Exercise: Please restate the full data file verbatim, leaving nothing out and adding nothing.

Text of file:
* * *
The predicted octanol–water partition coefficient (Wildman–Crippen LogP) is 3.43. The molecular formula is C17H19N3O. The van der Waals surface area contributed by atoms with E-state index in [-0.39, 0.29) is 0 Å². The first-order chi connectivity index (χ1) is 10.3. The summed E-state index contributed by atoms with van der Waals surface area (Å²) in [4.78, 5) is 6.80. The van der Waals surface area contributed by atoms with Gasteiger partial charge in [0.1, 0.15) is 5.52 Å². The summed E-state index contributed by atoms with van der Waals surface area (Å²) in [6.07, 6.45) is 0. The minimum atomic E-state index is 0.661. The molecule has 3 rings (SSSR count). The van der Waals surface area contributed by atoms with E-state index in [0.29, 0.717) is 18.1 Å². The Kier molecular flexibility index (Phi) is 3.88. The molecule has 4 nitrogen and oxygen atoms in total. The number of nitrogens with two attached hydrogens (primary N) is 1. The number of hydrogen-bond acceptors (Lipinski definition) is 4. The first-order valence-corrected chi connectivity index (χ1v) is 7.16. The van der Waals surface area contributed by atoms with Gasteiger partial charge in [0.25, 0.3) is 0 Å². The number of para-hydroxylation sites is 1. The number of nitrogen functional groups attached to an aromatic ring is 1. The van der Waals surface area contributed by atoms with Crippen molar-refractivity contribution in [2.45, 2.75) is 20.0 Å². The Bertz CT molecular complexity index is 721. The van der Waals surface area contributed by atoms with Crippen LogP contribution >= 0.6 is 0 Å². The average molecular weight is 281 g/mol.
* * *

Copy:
The predicted octanol–water partition coefficient (Wildman–Crippen LogP) is 3.43. The molecular formula is C17H19N3O. The van der Waals surface area contributed by atoms with E-state index in [-0.39, 0.29) is 0 Å². The first-order chi connectivity index (χ1) is 10.3. The summed E-state index contributed by atoms with van der Waals surface area (Å²) in [4.78, 5) is 6.80. The van der Waals surface area contributed by atoms with Gasteiger partial charge in [0.1, 0.15) is 5.52 Å². The summed E-state index contributed by atoms with van der Waals surface area (Å²) in [6.07, 6.45) is 0. The minimum atomic E-state index is 0.661. The molecule has 3 rings (SSSR count). The van der Waals surface area contributed by atoms with E-state index in [0.29, 0.717) is 18.1 Å². The Kier molecular flexibility index (Phi) is 3.88. The molecule has 4 nitrogen and oxygen atoms in total. The number of nitrogens with two attached hydrogens (primary N) is 1. The number of hydrogen-bond acceptors (Lipinski definition) is 4. The first-order valence-corrected chi connectivity index (χ1v) is 7.16. The van der Waals surface area contributed by atoms with Gasteiger partial charge in [0.25, 0.3) is 0 Å². The number of para-hydroxylation sites is 1. The number of nitrogen functional groups attached to an aromatic ring is 1. The van der Waals surface area contributed by atoms with Crippen molar-refractivity contribution in [2.45, 2.75) is 20.0 Å². The Bertz CT molecular complexity index is 721. The van der Waals surface area contributed by atoms with Crippen LogP contribution >= 0.6 is 0 Å². The average molecular weight is 281 g/mol.